Tuesday, January 29, 2013

El Mirasol, The Stotesbury Estate, Palm Beach

In 1919, the enormously wealthy Edward T Stotesbury commissioned famed Palm Beach architect Addison Mizner to build a large Spanish colonial revival palace in the sand for his wife, Eva. Besides El Mirasol, the Stotesbury properties would also include a large Bar Harbor mansion called "Wingwood", a large country estate known as "Whitemarsh Hall" and a twin townhouse in Philadelphia. The mansion cost $657,000 and included, among other things, several patios, a theater, garage, 100-seater dining room, a teahouse and a zoo. It was the largest Palm Beach home built at the time, the ground floor alone being 35,000 square feet.

The Courtyard of El Mirasol

Stotesbury died with a mere $4 million (mere when compared to the previous $125 million fortune he had had when he married Eva) and a lot of debts. This would not be nearly sufficient enough to enable her to continue to live the lifestyle she was used to. She auctioned off all of the furnishings at Whitemarsh Hall and then sold the estate. She did the same thing to Wingwood and then as well to their townhouse. The staff was cut from 40 to 15 and the yacht was sold. She sold all of their limousines, except for her custom-built Rolls Royce, and most of their art collection. All of the money from this, plus the totals from the sale of most of her jewelry, allowed her to keep El Mirasol and live in relative luxury and comfort. After her death, the Spanish mansion was demolished in 1959.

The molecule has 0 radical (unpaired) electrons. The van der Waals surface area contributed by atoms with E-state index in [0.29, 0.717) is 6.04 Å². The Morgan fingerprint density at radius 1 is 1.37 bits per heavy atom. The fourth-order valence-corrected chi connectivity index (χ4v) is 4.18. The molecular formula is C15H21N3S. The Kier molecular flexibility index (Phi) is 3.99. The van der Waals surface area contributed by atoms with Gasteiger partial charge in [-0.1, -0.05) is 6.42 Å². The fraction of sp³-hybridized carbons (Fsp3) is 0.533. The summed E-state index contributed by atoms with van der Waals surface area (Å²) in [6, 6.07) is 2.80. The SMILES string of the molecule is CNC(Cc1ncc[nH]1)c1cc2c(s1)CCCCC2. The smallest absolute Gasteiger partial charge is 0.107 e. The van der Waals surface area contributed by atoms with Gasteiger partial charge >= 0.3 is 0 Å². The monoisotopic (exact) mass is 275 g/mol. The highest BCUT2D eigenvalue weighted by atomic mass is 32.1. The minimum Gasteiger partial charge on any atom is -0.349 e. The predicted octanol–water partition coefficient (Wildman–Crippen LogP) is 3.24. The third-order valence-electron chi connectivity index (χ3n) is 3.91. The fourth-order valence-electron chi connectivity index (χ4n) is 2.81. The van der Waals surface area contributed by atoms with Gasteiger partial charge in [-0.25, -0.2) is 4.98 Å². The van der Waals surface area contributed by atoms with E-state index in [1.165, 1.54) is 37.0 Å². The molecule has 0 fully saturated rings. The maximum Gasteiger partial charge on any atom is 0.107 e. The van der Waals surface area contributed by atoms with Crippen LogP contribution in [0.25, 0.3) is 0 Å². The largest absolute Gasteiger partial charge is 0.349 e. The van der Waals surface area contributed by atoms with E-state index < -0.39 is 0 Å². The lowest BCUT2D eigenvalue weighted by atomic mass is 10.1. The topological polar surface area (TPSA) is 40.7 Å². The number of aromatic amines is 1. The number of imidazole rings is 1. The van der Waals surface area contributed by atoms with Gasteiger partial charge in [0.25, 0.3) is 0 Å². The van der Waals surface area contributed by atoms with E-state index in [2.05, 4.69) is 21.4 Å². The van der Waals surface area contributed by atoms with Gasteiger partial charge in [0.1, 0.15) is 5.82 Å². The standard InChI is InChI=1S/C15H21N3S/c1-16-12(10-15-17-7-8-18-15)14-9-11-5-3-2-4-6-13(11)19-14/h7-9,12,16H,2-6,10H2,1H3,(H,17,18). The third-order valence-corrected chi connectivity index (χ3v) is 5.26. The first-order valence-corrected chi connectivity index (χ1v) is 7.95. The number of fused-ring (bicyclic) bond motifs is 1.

1 comment:

  1. A cautionary tale for today's mega-mansion builders. The Storesbury's built very lavish, extremely large mansions which were elegant and filled with treasures, yet they would have no hope of surviving or finding a secondary purpose so after the burden of taxes and maintenance would all fall to the wrecking ball. It would have been nice to see Whitemarsh live on as a museum and Mirasol as a small hotel or divided into condos, but it was not to be.


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